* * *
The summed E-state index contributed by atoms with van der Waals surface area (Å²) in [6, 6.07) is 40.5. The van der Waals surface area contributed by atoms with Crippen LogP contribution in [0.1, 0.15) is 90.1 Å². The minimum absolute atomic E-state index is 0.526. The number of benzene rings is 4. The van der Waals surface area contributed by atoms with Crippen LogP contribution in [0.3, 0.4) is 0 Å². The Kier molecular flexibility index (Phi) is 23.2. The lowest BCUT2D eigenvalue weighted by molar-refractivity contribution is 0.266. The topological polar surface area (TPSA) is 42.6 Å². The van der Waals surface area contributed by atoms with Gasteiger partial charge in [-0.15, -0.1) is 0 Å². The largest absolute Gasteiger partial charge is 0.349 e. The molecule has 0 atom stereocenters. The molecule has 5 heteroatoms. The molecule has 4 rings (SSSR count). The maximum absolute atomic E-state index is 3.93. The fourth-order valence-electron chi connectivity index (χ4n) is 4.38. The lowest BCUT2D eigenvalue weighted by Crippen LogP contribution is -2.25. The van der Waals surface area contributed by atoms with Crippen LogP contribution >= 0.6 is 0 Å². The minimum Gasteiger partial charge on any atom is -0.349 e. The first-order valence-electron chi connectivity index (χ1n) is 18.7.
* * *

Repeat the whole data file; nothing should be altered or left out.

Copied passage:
The summed E-state index contributed by atoms with van der Waals surface area (Å²) in [6, 6.07) is 40.5. The van der Waals surface area contributed by atoms with Crippen LogP contribution in [0.1, 0.15) is 90.1 Å². The minimum absolute atomic E-state index is 0.526. The number of benzene rings is 4. The van der Waals surface area contributed by atoms with Crippen LogP contribution in [0.3, 0.4) is 0 Å². The Kier molecular flexibility index (Phi) is 23.2. The lowest BCUT2D eigenvalue weighted by molar-refractivity contribution is 0.266. The topological polar surface area (TPSA) is 42.6 Å². The van der Waals surface area contributed by atoms with Gasteiger partial charge in [-0.15, -0.1) is 0 Å². The largest absolute Gasteiger partial charge is 0.349 e. The molecule has 0 atom stereocenters. The molecule has 5 heteroatoms. The molecule has 4 rings (SSSR count). The maximum absolute atomic E-state index is 3.93. The fourth-order valence-electron chi connectivity index (χ4n) is 4.38. The lowest BCUT2D eigenvalue weighted by Crippen LogP contribution is -2.25. The van der Waals surface area contributed by atoms with Crippen LogP contribution >= 0.6 is 0 Å². The minimum Gasteiger partial charge on any atom is -0.349 e. The first-order valence-electron chi connectivity index (χ1n) is 18.7.